"I don’t look at the future. It’s too scary and sad. I just take it day by day and ask myself how I can love her, how I can take care of her, how I can help her to have a good day or a good weekend. There’s anger that this is happening to such a wonderful person and grief that we’re losing her. I feel so helpless, but I just push through. I don’t let myself get emotional, because if I did Mom would see the fear in me and it would scare her. She doesn’t need to feel that. I need to be her strength right now.
"I keep holding out hope for a cure, something that will reverse all this. One of the things the Alzheimer's Association does is raise money for research, but even with new discoveries, it’s years before new medicines or treatments are approved and available. For now, I’m just trying to be a voice for Mom because she no longer has one. I want my generation to know about Alzheimer’s. I want them to know that it can happen to young people, not just to those who are elderly.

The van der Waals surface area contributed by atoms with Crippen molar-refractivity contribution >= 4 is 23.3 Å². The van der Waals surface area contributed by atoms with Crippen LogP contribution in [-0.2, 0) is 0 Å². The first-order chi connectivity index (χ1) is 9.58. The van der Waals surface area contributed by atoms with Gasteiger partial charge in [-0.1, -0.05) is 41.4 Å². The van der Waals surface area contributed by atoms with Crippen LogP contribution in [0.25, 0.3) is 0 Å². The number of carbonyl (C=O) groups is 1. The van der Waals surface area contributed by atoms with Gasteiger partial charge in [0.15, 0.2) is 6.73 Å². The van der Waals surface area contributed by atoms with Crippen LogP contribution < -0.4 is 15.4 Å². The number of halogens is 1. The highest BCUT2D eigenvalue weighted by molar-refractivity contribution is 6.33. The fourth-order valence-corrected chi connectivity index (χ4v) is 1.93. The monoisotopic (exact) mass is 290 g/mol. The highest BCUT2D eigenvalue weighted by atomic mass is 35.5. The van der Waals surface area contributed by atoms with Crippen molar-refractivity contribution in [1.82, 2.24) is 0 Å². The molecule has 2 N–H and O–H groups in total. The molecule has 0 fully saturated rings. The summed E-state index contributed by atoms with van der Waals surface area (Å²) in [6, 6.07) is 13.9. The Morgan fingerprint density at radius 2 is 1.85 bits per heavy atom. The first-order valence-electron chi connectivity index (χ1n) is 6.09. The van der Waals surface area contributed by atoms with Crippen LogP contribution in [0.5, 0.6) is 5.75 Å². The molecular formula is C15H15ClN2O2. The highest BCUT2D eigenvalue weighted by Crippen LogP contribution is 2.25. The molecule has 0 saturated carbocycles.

"When she was diagnosed, the doctors said she might have 8 to 10 years left. I know she probably won’t be around for my children when they are born, but I try not to think about that too much. I’m just grateful she was able to come to my wedding in May. My husband is wonderful with her; I couldn’t do this without him. Mom’s going down more and more, so I just try to make the seconds count and cherish the present moments I have with her. It’s not easy to see your best friend, your mom, decline before your eyes. I know she wishes she could tell me what she wants to say. She used to jot down little notes to people when she sent them birthday cards, but she can’t do that anymore. She can barely write I love you."
Formed in 1980, the Alzheimer's Association advances research to end Alzheimer's and dementia while enhancing care for those living with the disease.
Register for the Walk to End Alzheimer's HERE.
October 10, 2015 Alzheimer's Association Fundraiser: Walk to End Alz